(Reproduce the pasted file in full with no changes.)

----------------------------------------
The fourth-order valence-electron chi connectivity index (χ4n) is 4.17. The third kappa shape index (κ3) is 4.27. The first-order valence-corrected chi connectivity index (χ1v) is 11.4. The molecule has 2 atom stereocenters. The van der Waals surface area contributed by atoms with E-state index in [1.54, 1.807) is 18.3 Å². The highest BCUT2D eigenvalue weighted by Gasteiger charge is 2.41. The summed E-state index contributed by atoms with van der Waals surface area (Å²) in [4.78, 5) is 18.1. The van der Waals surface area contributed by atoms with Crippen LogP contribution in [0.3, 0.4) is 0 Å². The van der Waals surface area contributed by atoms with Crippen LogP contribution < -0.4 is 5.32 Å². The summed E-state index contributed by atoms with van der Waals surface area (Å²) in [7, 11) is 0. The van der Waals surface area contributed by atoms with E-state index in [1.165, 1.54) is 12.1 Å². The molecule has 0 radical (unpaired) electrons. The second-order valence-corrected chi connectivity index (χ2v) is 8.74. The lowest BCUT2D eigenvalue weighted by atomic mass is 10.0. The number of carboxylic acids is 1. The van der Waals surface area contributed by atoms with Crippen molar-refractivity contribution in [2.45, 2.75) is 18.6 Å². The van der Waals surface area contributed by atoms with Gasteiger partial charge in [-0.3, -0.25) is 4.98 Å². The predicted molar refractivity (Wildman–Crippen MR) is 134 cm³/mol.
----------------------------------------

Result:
The fourth-order valence-electron chi connectivity index (χ4n) is 4.17. The third kappa shape index (κ3) is 4.27. The first-order valence-corrected chi connectivity index (χ1v) is 11.4. The molecule has 2 atom stereocenters. The van der Waals surface area contributed by atoms with E-state index in [1.54, 1.807) is 18.3 Å². The highest BCUT2D eigenvalue weighted by Gasteiger charge is 2.41. The summed E-state index contributed by atoms with van der Waals surface area (Å²) in [4.78, 5) is 18.1. The van der Waals surface area contributed by atoms with Crippen LogP contribution in [0.3, 0.4) is 0 Å². The van der Waals surface area contributed by atoms with Crippen LogP contribution < -0.4 is 5.32 Å². The summed E-state index contributed by atoms with van der Waals surface area (Å²) in [7, 11) is 0. The van der Waals surface area contributed by atoms with E-state index in [1.165, 1.54) is 12.1 Å². The molecule has 0 radical (unpaired) electrons. The second-order valence-corrected chi connectivity index (χ2v) is 8.74. The lowest BCUT2D eigenvalue weighted by atomic mass is 10.0. The number of carboxylic acids is 1. The van der Waals surface area contributed by atoms with Crippen molar-refractivity contribution in [2.45, 2.75) is 18.6 Å². The van der Waals surface area contributed by atoms with Gasteiger partial charge in [-0.3, -0.25) is 4.98 Å². The predicted molar refractivity (Wildman–Crippen MR) is 134 cm³/mol.